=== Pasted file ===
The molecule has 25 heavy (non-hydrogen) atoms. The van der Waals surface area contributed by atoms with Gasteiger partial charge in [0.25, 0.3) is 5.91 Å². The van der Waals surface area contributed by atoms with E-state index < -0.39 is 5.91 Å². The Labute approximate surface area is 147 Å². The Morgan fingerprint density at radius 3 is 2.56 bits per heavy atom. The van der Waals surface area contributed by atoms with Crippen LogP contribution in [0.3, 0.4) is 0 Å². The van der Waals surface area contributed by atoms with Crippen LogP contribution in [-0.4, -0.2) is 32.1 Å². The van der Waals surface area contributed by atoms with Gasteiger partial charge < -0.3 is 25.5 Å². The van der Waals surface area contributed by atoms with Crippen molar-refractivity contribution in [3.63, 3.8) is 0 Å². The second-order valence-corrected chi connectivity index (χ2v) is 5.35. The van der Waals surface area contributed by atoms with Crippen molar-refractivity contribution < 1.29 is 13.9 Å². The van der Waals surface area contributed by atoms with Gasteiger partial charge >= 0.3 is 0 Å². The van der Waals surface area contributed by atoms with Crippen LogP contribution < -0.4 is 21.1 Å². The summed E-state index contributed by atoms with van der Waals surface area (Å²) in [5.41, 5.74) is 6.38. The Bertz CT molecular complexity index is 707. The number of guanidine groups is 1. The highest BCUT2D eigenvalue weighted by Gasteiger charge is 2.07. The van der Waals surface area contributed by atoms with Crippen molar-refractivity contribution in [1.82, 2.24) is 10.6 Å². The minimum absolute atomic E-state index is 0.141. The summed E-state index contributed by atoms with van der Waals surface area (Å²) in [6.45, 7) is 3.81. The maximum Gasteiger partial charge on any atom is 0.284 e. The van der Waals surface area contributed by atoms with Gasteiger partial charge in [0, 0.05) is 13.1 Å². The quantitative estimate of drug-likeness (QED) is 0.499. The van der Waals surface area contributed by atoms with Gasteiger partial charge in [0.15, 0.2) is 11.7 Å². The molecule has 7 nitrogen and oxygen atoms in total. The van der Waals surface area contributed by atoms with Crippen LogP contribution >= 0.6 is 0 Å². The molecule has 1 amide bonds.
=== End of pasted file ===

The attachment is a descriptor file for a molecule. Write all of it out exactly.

The molecule has 25 heavy (non-hydrogen) atoms. The van der Waals surface area contributed by atoms with Gasteiger partial charge in [0.25, 0.3) is 5.91 Å². The van der Waals surface area contributed by atoms with E-state index < -0.39 is 5.91 Å². The Labute approximate surface area is 147 Å². The Morgan fingerprint density at radius 3 is 2.56 bits per heavy atom. The van der Waals surface area contributed by atoms with Crippen LogP contribution in [0.3, 0.4) is 0 Å². The van der Waals surface area contributed by atoms with Crippen LogP contribution in [-0.4, -0.2) is 32.1 Å². The van der Waals surface area contributed by atoms with Gasteiger partial charge < -0.3 is 25.5 Å². The van der Waals surface area contributed by atoms with Crippen molar-refractivity contribution in [3.63, 3.8) is 0 Å². The second-order valence-corrected chi connectivity index (χ2v) is 5.35. The van der Waals surface area contributed by atoms with Crippen molar-refractivity contribution < 1.29 is 13.9 Å². The van der Waals surface area contributed by atoms with Gasteiger partial charge >= 0.3 is 0 Å². The van der Waals surface area contributed by atoms with Crippen LogP contribution < -0.4 is 21.1 Å². The summed E-state index contributed by atoms with van der Waals surface area (Å²) in [5.41, 5.74) is 6.38. The Bertz CT molecular complexity index is 707. The number of guanidine groups is 1. The highest BCUT2D eigenvalue weighted by Gasteiger charge is 2.07. The van der Waals surface area contributed by atoms with Crippen molar-refractivity contribution in [1.82, 2.24) is 10.6 Å². The minimum absolute atomic E-state index is 0.141. The summed E-state index contributed by atoms with van der Waals surface area (Å²) in [6.45, 7) is 3.81. The maximum Gasteiger partial charge on any atom is 0.284 e. The van der Waals surface area contributed by atoms with Gasteiger partial charge in [0, 0.05) is 13.1 Å². The quantitative estimate of drug-likeness (QED) is 0.499. The van der Waals surface area contributed by atoms with Gasteiger partial charge in [0.15, 0.2) is 11.7 Å². The molecule has 7 nitrogen and oxygen atoms in total. The van der Waals surface area contributed by atoms with Crippen LogP contribution >= 0.6 is 0 Å². The molecule has 1 amide bonds.